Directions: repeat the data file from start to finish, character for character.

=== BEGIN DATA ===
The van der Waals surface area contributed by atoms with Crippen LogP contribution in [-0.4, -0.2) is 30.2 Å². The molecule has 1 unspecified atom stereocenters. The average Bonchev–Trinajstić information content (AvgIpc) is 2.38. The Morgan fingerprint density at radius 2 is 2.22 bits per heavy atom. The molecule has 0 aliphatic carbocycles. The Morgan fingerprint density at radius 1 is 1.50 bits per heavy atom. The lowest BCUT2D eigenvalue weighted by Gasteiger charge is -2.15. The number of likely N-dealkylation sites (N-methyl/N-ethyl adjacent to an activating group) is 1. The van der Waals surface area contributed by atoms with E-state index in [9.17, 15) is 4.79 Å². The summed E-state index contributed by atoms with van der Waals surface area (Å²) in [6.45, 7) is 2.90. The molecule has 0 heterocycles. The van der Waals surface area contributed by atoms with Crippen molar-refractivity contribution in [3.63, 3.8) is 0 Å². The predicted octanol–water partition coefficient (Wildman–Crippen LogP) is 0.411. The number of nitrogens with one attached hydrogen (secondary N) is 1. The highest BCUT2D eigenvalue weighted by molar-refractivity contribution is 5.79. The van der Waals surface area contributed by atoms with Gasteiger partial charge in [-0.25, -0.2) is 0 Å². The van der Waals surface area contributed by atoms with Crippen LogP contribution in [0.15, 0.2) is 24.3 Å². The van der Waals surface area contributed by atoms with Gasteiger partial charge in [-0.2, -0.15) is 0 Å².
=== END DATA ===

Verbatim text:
The van der Waals surface area contributed by atoms with Crippen LogP contribution in [-0.4, -0.2) is 30.2 Å². The molecule has 1 unspecified atom stereocenters. The average Bonchev–Trinajstić information content (AvgIpc) is 2.38. The Morgan fingerprint density at radius 2 is 2.22 bits per heavy atom. The molecule has 0 aliphatic carbocycles. The Morgan fingerprint density at radius 1 is 1.50 bits per heavy atom. The lowest BCUT2D eigenvalue weighted by Gasteiger charge is -2.15. The number of likely N-dealkylation sites (N-methyl/N-ethyl adjacent to an activating group) is 1. The van der Waals surface area contributed by atoms with E-state index in [9.17, 15) is 4.79 Å². The summed E-state index contributed by atoms with van der Waals surface area (Å²) in [6.45, 7) is 2.90. The molecule has 0 heterocycles. The van der Waals surface area contributed by atoms with Crippen molar-refractivity contribution in [3.63, 3.8) is 0 Å². The predicted octanol–water partition coefficient (Wildman–Crippen LogP) is 0.411. The number of nitrogens with one attached hydrogen (secondary N) is 1. The highest BCUT2D eigenvalue weighted by molar-refractivity contribution is 5.79. The van der Waals surface area contributed by atoms with Gasteiger partial charge in [-0.25, -0.2) is 0 Å². The van der Waals surface area contributed by atoms with Crippen LogP contribution in [0.15, 0.2) is 24.3 Å². The van der Waals surface area contributed by atoms with Gasteiger partial charge in [-0.2, -0.15) is 0 Å².